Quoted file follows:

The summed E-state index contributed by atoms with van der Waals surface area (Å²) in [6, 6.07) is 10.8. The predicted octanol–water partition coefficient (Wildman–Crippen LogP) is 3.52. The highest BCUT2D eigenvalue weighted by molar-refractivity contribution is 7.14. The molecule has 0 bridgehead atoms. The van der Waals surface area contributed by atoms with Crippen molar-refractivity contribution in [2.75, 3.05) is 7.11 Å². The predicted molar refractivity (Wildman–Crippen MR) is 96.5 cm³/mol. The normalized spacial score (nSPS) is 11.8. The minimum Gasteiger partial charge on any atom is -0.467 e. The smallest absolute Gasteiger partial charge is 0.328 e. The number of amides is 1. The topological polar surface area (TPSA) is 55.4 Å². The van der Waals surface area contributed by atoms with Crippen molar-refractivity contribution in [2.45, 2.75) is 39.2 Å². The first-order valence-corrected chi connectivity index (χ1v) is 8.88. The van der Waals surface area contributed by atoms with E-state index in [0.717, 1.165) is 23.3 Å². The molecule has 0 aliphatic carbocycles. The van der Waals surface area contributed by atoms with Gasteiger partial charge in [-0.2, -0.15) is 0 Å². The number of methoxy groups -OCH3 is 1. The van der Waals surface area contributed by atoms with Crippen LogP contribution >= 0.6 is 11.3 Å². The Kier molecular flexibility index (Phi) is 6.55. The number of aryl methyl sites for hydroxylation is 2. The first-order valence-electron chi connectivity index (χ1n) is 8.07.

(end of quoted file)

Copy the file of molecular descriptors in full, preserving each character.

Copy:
The summed E-state index contributed by atoms with van der Waals surface area (Å²) in [6, 6.07) is 10.8. The predicted octanol–water partition coefficient (Wildman–Crippen LogP) is 3.52. The highest BCUT2D eigenvalue weighted by molar-refractivity contribution is 7.14. The molecule has 0 bridgehead atoms. The van der Waals surface area contributed by atoms with Crippen molar-refractivity contribution in [2.75, 3.05) is 7.11 Å². The predicted molar refractivity (Wildman–Crippen MR) is 96.5 cm³/mol. The normalized spacial score (nSPS) is 11.8. The minimum Gasteiger partial charge on any atom is -0.467 e. The smallest absolute Gasteiger partial charge is 0.328 e. The number of amides is 1. The topological polar surface area (TPSA) is 55.4 Å². The van der Waals surface area contributed by atoms with Crippen molar-refractivity contribution in [2.45, 2.75) is 39.2 Å². The first-order valence-corrected chi connectivity index (χ1v) is 8.88. The van der Waals surface area contributed by atoms with E-state index in [0.717, 1.165) is 23.3 Å². The molecule has 0 aliphatic carbocycles. The van der Waals surface area contributed by atoms with Gasteiger partial charge in [-0.2, -0.15) is 0 Å². The number of methoxy groups -OCH3 is 1. The van der Waals surface area contributed by atoms with Crippen LogP contribution >= 0.6 is 11.3 Å². The Kier molecular flexibility index (Phi) is 6.55. The number of aryl methyl sites for hydroxylation is 2. The first-order valence-electron chi connectivity index (χ1n) is 8.07.